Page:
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'Because the truth is' Because the truth was what? It was obvious that he'd just written the words – the notebook was open on his lap, his pen poised over that final S – but Ben had no idea what he'd been about to say. And why was the sun suddenly shining? And what was that strange scent, like nothing he'd ever smelt before? Only seconds ago, or so it seemed, he'd been sitting here on deck in the warm darkness of a tropical night with green rain forest passing by in front of him, dimly illuminated by the deck lights of the boat. It had been seven days into the four-week river journey to the Submundo Delta, and his excitement and anxiety had been mounting as he approached that band of territory surrounding the Delta that was known as the Zona de Olvido.
The Zona de Olvido. The Zone of Forgetfulness. That, of course, was the explanation, but though he had known in advance of the Zona's unique quality and understood perfectly well that once you'd passed through it and come out again, no trace of your time there remained in memory, the actual experience was so sudden, so total, so shocking, that it took him several seconds to grasp what had happened. It was like a cut between two scenes on a cinema screen. He had been in that green forest at night but now the sun was shining and he was right in the middle of something else entirely. He looked up from his notebook and there it was, the Submundo Delta, the Delta Beneath the World.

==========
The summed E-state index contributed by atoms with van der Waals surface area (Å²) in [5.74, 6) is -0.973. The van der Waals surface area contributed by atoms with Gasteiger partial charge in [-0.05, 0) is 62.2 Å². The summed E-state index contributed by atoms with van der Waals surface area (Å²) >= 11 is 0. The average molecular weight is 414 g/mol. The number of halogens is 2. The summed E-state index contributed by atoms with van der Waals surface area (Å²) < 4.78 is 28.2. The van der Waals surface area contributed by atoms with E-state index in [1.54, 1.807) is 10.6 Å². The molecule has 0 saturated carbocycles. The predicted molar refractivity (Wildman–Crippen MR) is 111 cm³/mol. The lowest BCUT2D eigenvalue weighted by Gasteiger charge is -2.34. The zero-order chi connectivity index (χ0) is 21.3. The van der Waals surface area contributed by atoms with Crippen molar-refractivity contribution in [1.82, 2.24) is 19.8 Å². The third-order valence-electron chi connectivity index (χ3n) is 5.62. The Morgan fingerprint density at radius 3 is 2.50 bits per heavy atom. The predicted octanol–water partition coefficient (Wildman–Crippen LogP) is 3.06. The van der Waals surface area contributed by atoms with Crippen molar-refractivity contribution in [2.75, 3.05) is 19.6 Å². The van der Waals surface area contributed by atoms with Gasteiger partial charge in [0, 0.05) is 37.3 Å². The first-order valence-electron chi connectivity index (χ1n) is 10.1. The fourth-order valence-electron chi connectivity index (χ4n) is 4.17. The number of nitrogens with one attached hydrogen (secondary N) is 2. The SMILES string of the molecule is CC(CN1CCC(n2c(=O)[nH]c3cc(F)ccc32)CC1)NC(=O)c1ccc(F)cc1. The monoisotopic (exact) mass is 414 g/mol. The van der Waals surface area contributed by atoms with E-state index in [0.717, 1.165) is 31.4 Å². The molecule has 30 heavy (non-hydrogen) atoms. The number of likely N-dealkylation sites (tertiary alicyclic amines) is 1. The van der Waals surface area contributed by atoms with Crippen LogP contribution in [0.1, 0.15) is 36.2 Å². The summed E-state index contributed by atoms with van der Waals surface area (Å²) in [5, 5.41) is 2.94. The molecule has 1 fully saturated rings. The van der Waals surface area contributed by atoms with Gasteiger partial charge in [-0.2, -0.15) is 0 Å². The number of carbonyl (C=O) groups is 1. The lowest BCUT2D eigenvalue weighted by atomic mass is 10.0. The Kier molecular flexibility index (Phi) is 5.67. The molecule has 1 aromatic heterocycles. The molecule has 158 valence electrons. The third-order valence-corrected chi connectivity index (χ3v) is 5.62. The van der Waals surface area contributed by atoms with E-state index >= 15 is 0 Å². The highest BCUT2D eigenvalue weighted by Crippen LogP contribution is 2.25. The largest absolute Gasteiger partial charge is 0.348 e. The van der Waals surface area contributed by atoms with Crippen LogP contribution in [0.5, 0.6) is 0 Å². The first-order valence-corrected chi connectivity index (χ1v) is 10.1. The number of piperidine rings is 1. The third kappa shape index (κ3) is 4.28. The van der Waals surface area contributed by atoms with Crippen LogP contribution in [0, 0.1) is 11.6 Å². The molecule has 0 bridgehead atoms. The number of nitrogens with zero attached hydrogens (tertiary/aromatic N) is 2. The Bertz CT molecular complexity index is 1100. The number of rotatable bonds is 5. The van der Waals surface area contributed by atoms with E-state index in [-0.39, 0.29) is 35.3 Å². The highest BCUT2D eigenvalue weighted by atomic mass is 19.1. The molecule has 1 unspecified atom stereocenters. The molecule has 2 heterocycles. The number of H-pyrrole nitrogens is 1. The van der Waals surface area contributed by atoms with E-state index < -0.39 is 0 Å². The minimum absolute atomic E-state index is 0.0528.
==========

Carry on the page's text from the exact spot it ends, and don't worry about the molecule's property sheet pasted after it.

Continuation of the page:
The trees, if they could be called trees at all, came in shades of pinkish purple without the slightest trace of green, and grew in a mass of spirals and helices, constantly recurring at many different scales of magnitude. Huge, magenta leaf stems the size of arms uncoiled from the branches, and then themselves unfurled smaller spirals from bead-like nodes along their lengths, these spirals in turn releasing rows of still smaller ones. And the branches were spirals too, spirals branching out from spirals, giving the effect of some kind of ornate three-dimensional calligraphy in an unknown and untranslatable language. They hung over the water, these branches, their tips curling back on themselves in yet more spirals, and put out delicate, helical flowers – if flower was the right word – that were dazzlingly white except for their bright pink mouths. On a wooden hut that stood at the water's edge, a faded mural depicted grinning skeletons digging a grave, watched by a little group of living human beings confined inside a cage, while, beneath the grave, a many-armed creature waited, its round head covered in eyes. The air was thick and humid and that strange pervasive aroma wafted from the forest, a hint of burnt sugar in it, and honey, and bitter lilies, but something else there too so completely unfamiliar that Ben could find nothing to compare it with. The sky was covered in white, translucent cloud through which burnt a huge white sun, seemingly much larger than in the world outside, and with tiny flashes of pink and blue and green glinting around its edges, as if it was ringed with diamonds or splintered glass.